Fred Armisen and Carrie Brownstein are an impressive comedic team; it’s no wonder that IFC advertises Portlandia as its primary intellectual property. Never slow or devoid of humor, Portlandia is essentially a sketch comedy with one or two continuing storylines per episode. It all centers around the city of Portland, a community which has in recent times become the idiosyncratic home to hipsters of all kinds. And like most other scenes, there are enough generalizations about hipsters to wrap an entire show’s premise around, while also giving Armisen and Brownstein a venue for their sillier ideas.
“Feminist Bookstore’s 10th Anniversary” was this week’s episode, the eighth in what’s already their second season, and as far as Portlandia offerings go it hit every level of humor pretty much on its mark. The focus was on Women and Women First, the fictional bookstore created earlier in the series, and conflicts during its Anniversary party. This set of sketches of course nailed the hipster feminist jokes, helped by the fact that Armisen always looks hilarious in a wig. The two play such awkward idealists that every scene so far in this bookstore has been clever and refreshing in this age of comedy.
The other handful of sketches were almost the perfect array of ideas for anyone curious as to Portlandia’s overall structure. There was the purposeful hastily-cut “get the gear” sketch that felt like a toned-down Tim and Eric scene, funny all the way through to its final twist. Even the cold open was inventive yet still stayed on-topic, playing upon the concept of recording multiple takes in a recycling commercial done by non-professional actors. The one dud was a quick dance-room sketch, a snarky near-fourth-wall-breaker pointing the finger at corporations who freak out over copyright law. But it was redeemed slightly by the nonsensical durian fruit bit, not guaranteed to get a laugh from everyone but itself a testament of this duo’s ability to go from realistic silliness to low-budget sci-fi just for a chuckle.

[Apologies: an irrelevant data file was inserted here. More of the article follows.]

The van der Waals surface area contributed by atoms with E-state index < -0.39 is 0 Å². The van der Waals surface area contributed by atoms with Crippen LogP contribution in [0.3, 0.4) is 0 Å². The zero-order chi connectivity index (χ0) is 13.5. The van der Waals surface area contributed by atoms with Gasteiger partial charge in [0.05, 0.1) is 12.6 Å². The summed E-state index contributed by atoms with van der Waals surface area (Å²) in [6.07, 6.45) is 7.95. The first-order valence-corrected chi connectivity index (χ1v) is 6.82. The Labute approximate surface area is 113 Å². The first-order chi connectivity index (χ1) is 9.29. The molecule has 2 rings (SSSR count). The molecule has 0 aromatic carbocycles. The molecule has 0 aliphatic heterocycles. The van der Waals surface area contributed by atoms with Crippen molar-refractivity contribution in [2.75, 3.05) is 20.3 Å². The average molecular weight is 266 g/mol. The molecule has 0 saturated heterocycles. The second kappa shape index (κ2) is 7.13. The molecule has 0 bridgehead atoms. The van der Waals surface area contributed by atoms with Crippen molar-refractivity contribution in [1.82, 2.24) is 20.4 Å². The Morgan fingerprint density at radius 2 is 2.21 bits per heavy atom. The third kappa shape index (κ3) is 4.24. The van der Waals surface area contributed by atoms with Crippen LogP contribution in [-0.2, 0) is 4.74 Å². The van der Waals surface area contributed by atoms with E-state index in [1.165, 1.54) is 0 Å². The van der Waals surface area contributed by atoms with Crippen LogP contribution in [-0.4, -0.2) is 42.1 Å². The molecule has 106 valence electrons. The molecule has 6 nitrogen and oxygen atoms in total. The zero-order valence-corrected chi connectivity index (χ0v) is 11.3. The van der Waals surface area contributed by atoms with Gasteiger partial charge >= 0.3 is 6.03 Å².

There’s something in Portlandia for everyone, and that’s what makes it such a unique show. Armisen and Brownstein have such an eye for comedic timing, fast-forwarding and slowing things down without warning to produce a lot of content in a small amount of time. And even so, there’s a lot of heart behind Portlandia. People always give off the sense of being half-aware that they’re in a sketch show, which keeps everything bright and hard not to smile along with. If you have access to IFC and enjoy sketch comedy at any level, Portlandia is just the quirky underground-but-not-really-underground show for you.